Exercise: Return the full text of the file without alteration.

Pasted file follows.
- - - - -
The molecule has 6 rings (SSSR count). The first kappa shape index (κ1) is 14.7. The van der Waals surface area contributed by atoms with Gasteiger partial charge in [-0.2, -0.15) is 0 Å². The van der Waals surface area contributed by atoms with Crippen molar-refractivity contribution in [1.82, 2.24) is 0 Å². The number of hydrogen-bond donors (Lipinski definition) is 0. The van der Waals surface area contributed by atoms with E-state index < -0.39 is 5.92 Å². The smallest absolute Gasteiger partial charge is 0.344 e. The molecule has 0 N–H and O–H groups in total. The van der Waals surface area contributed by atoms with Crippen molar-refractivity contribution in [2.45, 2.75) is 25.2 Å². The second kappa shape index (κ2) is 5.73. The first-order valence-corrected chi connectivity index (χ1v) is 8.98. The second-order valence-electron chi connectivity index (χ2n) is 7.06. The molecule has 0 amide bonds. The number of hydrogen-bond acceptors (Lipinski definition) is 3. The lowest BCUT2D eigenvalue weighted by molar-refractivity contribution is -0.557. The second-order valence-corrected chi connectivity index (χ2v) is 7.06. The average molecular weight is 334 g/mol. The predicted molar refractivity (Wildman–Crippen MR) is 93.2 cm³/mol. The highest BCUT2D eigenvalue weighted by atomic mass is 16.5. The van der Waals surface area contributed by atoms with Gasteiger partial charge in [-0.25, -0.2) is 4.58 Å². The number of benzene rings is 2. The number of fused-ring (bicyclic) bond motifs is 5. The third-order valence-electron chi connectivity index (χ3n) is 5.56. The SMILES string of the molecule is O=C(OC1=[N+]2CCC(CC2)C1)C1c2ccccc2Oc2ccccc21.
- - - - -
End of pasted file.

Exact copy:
The molecule has 6 rings (SSSR count). The first kappa shape index (κ1) is 14.7. The van der Waals surface area contributed by atoms with Gasteiger partial charge in [-0.2, -0.15) is 0 Å². The van der Waals surface area contributed by atoms with Crippen molar-refractivity contribution in [1.82, 2.24) is 0 Å². The number of hydrogen-bond donors (Lipinski definition) is 0. The van der Waals surface area contributed by atoms with E-state index < -0.39 is 5.92 Å². The smallest absolute Gasteiger partial charge is 0.344 e. The molecule has 0 N–H and O–H groups in total. The van der Waals surface area contributed by atoms with Crippen molar-refractivity contribution in [2.45, 2.75) is 25.2 Å². The second kappa shape index (κ2) is 5.73. The first-order valence-corrected chi connectivity index (χ1v) is 8.98. The second-order valence-electron chi connectivity index (χ2n) is 7.06. The molecule has 0 amide bonds. The number of hydrogen-bond acceptors (Lipinski definition) is 3. The lowest BCUT2D eigenvalue weighted by molar-refractivity contribution is -0.557. The second-order valence-corrected chi connectivity index (χ2v) is 7.06. The average molecular weight is 334 g/mol. The predicted molar refractivity (Wildman–Crippen MR) is 93.2 cm³/mol. The highest BCUT2D eigenvalue weighted by atomic mass is 16.5. The van der Waals surface area contributed by atoms with Gasteiger partial charge in [-0.25, -0.2) is 4.58 Å². The number of benzene rings is 2. The number of fused-ring (bicyclic) bond motifs is 5. The third-order valence-electron chi connectivity index (χ3n) is 5.56. The SMILES string of the molecule is O=C(OC1=[N+]2CCC(CC2)C1)C1c2ccccc2Oc2ccccc21.